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For many many years, my console mounted fuel gauge has been wrong. Since I am the primary driver, I know that 1/4 means EMPTY. It left my 17 year old stranded today, out of gas.....I forgot to tell him this little gremin exists.

What could be causing this? This is a small block true SS with console gauges (tach and clock occupy the dash). The low fuel light never comes on because the gauge never gets below 1/4. I have never taken the tank down but looks like I may have to if everyone thinks it is the float/gauge.

All wires, including the ground have been traced and checked.

Any suggestions on checking the float without pulling the tank?


Thanks for reading!

Craig
 

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Craig post your findings once you finish the trouble shooter. if you can get the gauge to swing full beyond empty and full beyond full the gauge is viable. If true than I would suspect your resistor is damaged. run a meter across the resistor card once removed from the posts.
 

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Craig post your findings once you finish the trouble shooter. if you can get the gauge to swing full beyond empty and full beyond full the gauge is viable. If true than I would suspect your resistor is damaged. run a meter across the resistor card once removed from the posts.
I've never worked on an issue with the resistor on the back of the gauge. Wouldn't a bad resistor there affect the readings of the test from the tank preventing full swing from below empty to past full in the troubleshooter?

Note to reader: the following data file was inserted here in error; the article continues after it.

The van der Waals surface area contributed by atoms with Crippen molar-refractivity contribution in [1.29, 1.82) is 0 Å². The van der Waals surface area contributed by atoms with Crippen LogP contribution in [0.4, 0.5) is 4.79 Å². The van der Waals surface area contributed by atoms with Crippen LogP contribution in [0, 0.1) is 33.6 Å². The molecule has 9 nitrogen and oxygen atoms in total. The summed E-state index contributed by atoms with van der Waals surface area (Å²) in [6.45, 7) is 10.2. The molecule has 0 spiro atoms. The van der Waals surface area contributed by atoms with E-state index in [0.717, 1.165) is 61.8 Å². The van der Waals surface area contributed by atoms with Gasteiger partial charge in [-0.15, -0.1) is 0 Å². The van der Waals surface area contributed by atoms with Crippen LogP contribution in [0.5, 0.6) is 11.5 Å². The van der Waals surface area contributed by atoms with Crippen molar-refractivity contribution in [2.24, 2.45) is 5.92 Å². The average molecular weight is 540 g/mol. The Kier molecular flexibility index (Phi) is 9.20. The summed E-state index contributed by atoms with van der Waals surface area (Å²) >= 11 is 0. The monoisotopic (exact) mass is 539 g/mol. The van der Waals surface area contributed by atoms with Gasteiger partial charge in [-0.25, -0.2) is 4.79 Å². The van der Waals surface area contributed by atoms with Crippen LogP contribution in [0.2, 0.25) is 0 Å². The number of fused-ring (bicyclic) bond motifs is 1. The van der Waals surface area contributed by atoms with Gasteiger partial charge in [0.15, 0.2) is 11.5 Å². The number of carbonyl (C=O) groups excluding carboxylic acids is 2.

I would put an ohmmeter on the tank wires at 1/4 tank gauge reading and see what the resistance is. I'm inclined to think the problem is in the tank.

Jeff
 

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The full swing test just test the gauges coils ability to tell a fault in the electrical circuit - ground no ground.

The resistor is across the sender pole of the gauge so if the gauge swings then the process of elimination will determine if the sender loop is responsible, especially after the Ohm's readings are taken and if 50 Ohms makes it to the gauge but the gauge sees less or more then the resistor which was calibrated when the gauge was wound maybe responsible.

The troubleshooter takes a while but cover 99% of the common issues with these gauges and senders.
 
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